From matte makeup and glowing tints to smokey shadows and cat eyes, beauty is everchanging with new innovations and trends. And in recent years, the rise of new social platforms, boundless digital visibility and hyper-aware audiences has changed the way that beauty brands are used to communicating with media and consumers. The old playbook for how to market new products and amplify brand messaging looks completely different than it did just a few years ago. With new standards of communication, it will most likely never look the same again – beauty storytelling is officially getting its own ambush makeover.

For years, many beauty brands stuck with a well-known formula – a meticulously filtered presentation of products via glossy ads, manicured social media pages and highbrow buzzwords that tacked onto what was trending at the moment. Now, media and consumers are not only more educated when it comes to beauty, but most are looking for unique creativity and more importantly, authenticity to break through in a very saturated industry. 

To build lasting and genuine engagement with media and beauty-savvy consumers, it’s time to say goodbye to catchy marketing terms, cookie-cutter communication, and run-of-the-mill social strategies – and usher in a new era of transparency and brand personality to acquire and keep loyal brand fans.   

Taking It Personally
These days, a branded social page may not be enough when it comes to building a brand personality or authentic voice. Media and consumers don’t only get to know beauty brands through official social channels, but also through the eyes of their trusted teams. Influencers in their own right, many social-savvy staff members at popular brands have started building their social media pages to show a behind-the-scenes look at their work alongside their personal content. From CEOs to PR Managers, company figures that used to be relatively unknown are now at the forefront of brands, sharing a personal look at the creation of products and campaign initiatives. Allowing team members to offer their followers a peek behind the curtain has given beauty brands new life and personality on social that is oftentimes more enlightening than traditional social posts – and is now expected by beauty-enthusiast media and consumers.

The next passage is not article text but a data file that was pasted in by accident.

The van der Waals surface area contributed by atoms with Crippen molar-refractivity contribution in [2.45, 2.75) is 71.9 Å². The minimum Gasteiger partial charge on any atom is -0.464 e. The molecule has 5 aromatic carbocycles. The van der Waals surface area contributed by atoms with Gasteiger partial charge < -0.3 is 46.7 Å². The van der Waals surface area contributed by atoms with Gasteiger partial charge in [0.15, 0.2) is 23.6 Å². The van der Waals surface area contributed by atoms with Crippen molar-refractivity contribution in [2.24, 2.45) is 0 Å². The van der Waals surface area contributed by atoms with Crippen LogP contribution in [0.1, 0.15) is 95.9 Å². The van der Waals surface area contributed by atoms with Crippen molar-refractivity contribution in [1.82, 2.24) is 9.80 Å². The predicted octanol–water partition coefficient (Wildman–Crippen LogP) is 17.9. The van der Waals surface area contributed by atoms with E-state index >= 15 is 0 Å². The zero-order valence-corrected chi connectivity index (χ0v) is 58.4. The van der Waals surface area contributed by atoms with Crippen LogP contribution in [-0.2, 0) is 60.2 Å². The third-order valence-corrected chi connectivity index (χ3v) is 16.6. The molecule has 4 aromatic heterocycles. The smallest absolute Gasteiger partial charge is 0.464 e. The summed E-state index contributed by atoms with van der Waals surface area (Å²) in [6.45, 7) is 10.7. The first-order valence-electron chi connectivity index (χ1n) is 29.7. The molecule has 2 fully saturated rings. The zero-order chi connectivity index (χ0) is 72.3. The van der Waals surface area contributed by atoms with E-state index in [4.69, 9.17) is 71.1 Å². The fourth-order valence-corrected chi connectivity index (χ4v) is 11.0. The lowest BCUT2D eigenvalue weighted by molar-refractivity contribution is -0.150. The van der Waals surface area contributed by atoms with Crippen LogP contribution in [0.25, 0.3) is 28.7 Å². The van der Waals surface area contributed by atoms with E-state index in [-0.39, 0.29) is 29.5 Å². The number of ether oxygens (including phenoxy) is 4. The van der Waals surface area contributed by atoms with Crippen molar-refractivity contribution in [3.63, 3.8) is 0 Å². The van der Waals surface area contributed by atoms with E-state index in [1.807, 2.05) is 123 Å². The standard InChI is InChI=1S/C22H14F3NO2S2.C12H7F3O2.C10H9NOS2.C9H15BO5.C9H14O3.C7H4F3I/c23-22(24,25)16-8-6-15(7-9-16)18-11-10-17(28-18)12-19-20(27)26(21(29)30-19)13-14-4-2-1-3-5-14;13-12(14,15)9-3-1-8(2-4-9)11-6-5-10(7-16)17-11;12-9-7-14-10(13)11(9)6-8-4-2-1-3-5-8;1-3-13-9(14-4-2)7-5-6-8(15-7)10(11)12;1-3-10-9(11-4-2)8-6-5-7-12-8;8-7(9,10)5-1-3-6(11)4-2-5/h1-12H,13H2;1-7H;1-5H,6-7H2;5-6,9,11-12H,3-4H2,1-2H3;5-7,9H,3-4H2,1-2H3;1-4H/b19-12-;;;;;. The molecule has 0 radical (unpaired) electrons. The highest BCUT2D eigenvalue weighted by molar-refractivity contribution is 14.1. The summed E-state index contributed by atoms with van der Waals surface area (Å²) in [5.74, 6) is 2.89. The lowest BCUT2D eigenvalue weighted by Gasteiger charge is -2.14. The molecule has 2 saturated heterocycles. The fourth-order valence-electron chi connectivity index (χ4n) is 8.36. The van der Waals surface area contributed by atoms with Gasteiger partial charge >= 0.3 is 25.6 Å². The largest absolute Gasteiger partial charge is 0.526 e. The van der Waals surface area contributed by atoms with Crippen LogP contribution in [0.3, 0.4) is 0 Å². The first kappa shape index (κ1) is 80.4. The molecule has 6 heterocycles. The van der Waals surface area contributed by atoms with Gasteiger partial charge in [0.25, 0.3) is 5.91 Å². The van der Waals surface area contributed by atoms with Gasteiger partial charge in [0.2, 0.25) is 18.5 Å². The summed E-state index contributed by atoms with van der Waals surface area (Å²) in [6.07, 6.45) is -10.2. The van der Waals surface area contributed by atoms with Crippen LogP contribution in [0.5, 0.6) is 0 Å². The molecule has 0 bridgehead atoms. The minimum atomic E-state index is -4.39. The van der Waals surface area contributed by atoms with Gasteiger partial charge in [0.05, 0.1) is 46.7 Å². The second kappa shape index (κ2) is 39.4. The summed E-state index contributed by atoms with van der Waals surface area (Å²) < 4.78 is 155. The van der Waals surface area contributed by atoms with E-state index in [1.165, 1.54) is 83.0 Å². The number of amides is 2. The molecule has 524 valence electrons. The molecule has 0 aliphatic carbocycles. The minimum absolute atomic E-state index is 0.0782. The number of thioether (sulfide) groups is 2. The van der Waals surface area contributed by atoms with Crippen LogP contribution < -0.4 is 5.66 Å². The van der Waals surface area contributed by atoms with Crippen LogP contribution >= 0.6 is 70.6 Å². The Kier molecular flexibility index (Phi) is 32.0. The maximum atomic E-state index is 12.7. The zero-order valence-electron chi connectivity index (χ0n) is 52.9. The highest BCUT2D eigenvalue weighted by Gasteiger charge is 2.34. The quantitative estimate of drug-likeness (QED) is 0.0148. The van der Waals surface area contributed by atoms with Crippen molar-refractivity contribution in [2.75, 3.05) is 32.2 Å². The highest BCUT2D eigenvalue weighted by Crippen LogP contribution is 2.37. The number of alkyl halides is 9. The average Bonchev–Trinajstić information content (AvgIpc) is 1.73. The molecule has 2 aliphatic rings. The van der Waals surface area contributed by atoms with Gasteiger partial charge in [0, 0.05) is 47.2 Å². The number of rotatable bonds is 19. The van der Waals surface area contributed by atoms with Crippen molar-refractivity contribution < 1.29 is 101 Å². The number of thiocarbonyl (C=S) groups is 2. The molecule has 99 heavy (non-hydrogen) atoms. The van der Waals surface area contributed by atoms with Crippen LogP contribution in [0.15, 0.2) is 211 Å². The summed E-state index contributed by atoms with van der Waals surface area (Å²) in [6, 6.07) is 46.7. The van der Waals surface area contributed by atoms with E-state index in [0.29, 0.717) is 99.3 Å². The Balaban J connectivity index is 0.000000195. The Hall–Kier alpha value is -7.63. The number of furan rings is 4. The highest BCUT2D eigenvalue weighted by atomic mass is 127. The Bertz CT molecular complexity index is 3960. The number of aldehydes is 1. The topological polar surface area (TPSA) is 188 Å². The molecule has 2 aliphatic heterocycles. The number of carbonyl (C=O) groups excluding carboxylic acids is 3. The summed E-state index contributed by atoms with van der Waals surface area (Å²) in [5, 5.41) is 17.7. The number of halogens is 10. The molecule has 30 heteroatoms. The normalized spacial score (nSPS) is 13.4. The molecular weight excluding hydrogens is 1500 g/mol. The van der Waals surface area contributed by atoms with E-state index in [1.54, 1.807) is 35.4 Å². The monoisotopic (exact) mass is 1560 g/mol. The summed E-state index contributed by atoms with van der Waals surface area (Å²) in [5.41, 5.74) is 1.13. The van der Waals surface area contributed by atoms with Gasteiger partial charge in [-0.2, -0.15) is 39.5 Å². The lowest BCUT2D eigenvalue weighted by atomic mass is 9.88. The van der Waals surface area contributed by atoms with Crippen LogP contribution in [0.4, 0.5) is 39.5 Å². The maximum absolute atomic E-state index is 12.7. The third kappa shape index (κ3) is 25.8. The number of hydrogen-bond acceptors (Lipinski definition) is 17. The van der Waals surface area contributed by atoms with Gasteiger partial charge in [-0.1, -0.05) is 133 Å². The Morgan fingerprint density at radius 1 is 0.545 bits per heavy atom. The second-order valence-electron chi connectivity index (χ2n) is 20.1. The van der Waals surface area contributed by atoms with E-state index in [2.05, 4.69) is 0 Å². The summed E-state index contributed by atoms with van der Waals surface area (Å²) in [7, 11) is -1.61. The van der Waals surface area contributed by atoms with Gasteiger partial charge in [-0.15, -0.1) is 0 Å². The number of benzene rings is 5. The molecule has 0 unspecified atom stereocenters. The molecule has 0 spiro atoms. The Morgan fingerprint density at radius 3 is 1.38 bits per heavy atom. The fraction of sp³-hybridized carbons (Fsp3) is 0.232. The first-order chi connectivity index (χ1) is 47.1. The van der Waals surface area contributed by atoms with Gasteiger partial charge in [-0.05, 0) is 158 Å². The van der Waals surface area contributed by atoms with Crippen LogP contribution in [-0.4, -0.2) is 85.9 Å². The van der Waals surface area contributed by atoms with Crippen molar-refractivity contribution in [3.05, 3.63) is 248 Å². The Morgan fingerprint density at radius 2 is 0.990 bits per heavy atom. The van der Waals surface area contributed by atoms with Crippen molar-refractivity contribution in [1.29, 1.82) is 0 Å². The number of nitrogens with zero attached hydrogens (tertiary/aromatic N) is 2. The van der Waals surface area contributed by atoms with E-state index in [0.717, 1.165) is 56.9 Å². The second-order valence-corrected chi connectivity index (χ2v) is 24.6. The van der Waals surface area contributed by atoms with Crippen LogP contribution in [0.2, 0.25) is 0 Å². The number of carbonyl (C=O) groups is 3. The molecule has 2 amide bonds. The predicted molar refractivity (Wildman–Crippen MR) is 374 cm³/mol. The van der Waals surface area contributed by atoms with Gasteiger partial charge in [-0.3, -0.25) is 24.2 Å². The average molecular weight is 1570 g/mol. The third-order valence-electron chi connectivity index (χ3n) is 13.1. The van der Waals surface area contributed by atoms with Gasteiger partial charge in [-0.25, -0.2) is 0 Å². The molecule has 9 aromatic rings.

Trendy Claims Are No Longer Sustainable
We’re recyclable! We’re sustainable! We’re clean! Sound familiar? Using broad and buzzy terminology to describe products is being scrutinized by media and consumers. Understanding that beauty brands produce products that in turn will usually produce some sort of waste, it’s important to be mindful of using language that is considered “trendy” if there is no strong research to back it up. Instead of pushing an inauthentic agenda that could be difficult to substantiate, a brand can work toward finding positive solutions and make an impact within the business.

The Simpler, The Better
With new beauty and wellness products constantly emerging, media are busier than ever trying to decipher what to cover for their audiences. In this modern landscape, it is important to try to edit not only how new products are launched, but which ones are launched to media. In a sea of beauty products to review for any given story, media are trying to zero in on brands that have strong hero launches with interesting ingredients, consumer insights, claims – and most importantly, which will bring in clicks and eyes. While a brand may have a list of launches on the docket for the year, it is key to connect with communication teams internally and externally to determine which ones will standout to media and tell the best story. By centering media activations on top products, it will help avoid brand fatigue with media and get their attention when it matters most.

Get Real When Getting Social
From TikTok to BeReal, new social media platforms seem to be popping up daily – and so are brand partnerships and posts on each new channel. While emerging social platforms have proven to be key drivers in engagement, it is important that brands that build profiles are putting out the right content for each channel. For example, a video that may perform incredibly well on Instagram may not have the same fanfare on TikTok. Each platform’s audiences have different expectations on the type of content they want to see on specific feeds, so it is key for brands to do their homework and create specific social strategies for different platforms rather than recycling content across all channels. It is also strategic to engage on platforms that make sense for a brand’s demo and brand mission. Tree Hut, a Coyne client known for their best-selling scrubs and body care, did this expertly when it researched the audience on TikTok, saw an interest in its Gen Z- loved brand and decided to start developing specialized content for the platform – which has earned more than 4.3 million likes to-date!

While change will always be a constant when it comes to the beauty industry and how brands should communicate with their fans, staying true to your audience and brand mission will always be in style. Trends will come and go, but authenticity will prevail in allowing brands to grow and nurture relationships with media and consumers – and keep them engaged for what comes next.

As we work with our beauty clients to authentically connect with media and consumers, it is important to ingrain ourselves into their goals, culture and products so that we can help identify not only how, but where to communicate with key audiences. Keeping a pulse on what media and consumers are looking for in this changing climate and knowing what brands have to offer when it comes to innovation is the winning combination for communicating in a modern and effective way.